2022 has arrived, and with it many concepts and ideas about resetting/reframing what we all call “resolutions.” While I welcome this principle, there are a few things we need to consider in order to make resolutions really work for us. The idea of reframing needs to happen within a frame, just as the word implies. If we decide to go after things that are not helpful to us, or that mean nothing to us in the long run, we set ourselves up for failure. But the exercise of resetting ourselves is not about failing or succeeding, it’s about doing what’s good for us. Some of us will set goals because we feel we had some shortcomings last year; we feel a lack of something.
This presents us with a huge opportunity: to address what it is that we actually need. And this is a big fork in the path ahead of us. What are the things that we consider important enough to go after in the new year? Typically, the answer has to do with material things or physical appearance goals. The issue being that we set goals without investigating what lies at the heart of our desire. What made us consider these things? Do we feel poor, unhealthy, not taken care of? Once we determine what lies at the root, we have a chance to address the very cause of it. It may turn out that it has nothing to do with us not going to the gym enough, or that we don’t make enough money. The reason for dissatisfaction is almost always a thought pattern that prevents us from doing the thing that is good for us. If we just change what we do, we don’t address the cause of our doing. And so, come March, we will fall back into the very same patterns because our thinking has not changed. We will feel exactly the same by mid-year, as we felt on new year’s eve. What I am addressing here is the massive difference between doing and thinking- or activism (not the political kind) and being.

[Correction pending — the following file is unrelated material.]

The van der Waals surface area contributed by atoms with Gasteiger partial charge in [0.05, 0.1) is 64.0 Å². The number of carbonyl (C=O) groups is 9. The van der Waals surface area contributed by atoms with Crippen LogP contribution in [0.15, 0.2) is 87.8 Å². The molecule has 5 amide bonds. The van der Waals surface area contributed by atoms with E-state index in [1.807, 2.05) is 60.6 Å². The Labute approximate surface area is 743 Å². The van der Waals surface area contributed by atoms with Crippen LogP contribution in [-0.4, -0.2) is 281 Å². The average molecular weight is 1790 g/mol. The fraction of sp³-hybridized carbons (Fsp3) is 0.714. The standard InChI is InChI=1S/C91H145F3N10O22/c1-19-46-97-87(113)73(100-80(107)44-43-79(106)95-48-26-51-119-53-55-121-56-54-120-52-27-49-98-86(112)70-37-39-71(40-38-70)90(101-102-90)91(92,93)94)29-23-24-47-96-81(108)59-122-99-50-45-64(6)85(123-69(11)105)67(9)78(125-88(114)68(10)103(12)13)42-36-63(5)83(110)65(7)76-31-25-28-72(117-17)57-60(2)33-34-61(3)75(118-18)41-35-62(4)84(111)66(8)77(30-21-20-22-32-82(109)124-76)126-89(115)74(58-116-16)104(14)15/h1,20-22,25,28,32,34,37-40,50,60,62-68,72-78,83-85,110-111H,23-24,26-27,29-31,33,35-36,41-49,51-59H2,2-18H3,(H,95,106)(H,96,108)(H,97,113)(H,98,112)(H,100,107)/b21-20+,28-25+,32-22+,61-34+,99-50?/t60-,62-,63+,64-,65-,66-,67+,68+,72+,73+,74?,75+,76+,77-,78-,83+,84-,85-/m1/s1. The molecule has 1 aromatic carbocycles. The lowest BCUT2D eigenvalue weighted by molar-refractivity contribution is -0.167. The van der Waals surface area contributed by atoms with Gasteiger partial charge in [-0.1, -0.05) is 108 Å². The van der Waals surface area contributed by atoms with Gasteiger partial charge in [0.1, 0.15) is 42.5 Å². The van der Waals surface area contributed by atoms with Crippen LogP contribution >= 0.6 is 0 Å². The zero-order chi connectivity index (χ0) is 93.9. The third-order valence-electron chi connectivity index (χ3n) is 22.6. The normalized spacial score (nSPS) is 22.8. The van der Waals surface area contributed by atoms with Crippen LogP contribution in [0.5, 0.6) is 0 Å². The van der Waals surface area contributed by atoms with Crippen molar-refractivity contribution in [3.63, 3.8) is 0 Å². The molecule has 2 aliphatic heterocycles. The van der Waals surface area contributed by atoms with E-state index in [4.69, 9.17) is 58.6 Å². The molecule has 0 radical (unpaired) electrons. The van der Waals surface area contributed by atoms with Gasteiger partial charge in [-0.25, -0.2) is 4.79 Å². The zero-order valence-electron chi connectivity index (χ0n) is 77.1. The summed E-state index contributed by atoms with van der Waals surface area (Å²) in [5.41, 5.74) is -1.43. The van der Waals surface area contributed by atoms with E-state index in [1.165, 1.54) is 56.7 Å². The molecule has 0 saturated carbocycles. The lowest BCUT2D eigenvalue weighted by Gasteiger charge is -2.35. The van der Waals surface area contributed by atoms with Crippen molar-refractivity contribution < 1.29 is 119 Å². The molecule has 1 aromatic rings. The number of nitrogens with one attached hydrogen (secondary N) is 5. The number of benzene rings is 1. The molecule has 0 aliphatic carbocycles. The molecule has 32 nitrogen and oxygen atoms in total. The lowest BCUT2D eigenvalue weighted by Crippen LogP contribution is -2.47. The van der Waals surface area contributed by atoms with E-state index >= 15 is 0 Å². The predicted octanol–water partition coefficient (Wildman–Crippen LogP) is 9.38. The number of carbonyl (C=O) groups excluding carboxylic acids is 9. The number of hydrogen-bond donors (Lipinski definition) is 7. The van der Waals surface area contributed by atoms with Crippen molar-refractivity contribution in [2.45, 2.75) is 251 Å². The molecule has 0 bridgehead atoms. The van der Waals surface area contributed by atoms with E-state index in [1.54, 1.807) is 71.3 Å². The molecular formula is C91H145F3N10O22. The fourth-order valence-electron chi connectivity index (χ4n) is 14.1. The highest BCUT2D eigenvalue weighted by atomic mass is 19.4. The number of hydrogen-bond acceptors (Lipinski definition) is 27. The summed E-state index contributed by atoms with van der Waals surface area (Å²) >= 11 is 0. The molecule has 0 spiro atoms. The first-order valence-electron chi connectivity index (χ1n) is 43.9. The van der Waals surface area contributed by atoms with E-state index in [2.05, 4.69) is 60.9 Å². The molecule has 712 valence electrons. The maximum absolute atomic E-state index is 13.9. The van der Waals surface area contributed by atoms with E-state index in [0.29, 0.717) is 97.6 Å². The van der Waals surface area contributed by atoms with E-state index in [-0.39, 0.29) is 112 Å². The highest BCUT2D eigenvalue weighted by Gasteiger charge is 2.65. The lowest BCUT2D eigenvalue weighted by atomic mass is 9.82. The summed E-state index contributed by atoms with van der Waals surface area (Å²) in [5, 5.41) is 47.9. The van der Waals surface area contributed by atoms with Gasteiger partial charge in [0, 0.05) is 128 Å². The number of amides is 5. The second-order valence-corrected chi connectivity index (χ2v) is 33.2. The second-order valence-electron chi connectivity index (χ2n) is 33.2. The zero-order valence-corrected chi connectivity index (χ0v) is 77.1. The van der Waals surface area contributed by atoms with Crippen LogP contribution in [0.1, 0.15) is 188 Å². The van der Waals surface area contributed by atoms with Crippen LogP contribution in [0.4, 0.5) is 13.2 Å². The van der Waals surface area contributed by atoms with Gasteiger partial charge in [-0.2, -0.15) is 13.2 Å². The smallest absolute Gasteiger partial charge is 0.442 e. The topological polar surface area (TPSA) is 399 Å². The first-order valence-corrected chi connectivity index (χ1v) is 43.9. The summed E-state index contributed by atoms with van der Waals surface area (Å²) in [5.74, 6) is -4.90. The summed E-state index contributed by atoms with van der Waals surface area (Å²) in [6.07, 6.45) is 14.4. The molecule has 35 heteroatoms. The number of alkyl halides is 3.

When we set goals that reflect an expectation, we are stuck in the doing process. Anything we do will be cosmetic in nature. It scratches the surface of the issue because doing is transitory. If, however, we set goals that are based on an intention, we move into the thinking process. Now our thoughts are challenged to move into a new direction which will reshape our actions. Consider this: “I want to lose 30lbs by the end of the year.” This is a goal that is deeply rooted in activism. It is what I call “object-oriented,” as it requires actions that will lead to that number decreasing. This is outside of your control because you don’t know if you will be able to lose those 30lbs. What if you get sick, what if the gym closes, what if you can’t afford the membership anymore or you sustain an injury that makes it impossible for you to work out? This is why expectation-based goal setting carries with it the principle of failing. It causes stress, and eventually, disappointment.
If, however, we base our goal on an intention, we don’t focus on mundane numbers but on a feeling that emerges from a change in thinking. We now express ourselves like this: “My intention is to do everything I can to feel good in my body,” or “I will take care of myself” – Do you see what happens then? You open yourself up to an abundance of possibilities that are reshaped anew every day. As long as you follow your intention the best you can, no matter what limitations or obstacles you encounter, you will be truthful to your promise. This will reinforce the power of change and inch you closer towards healthier thoughts, and thus, happier emotions.
If you’d like guidance on how to set your intentions, listen to our latest episode on the Human Value Entrepreneurship Podcast. Links are below.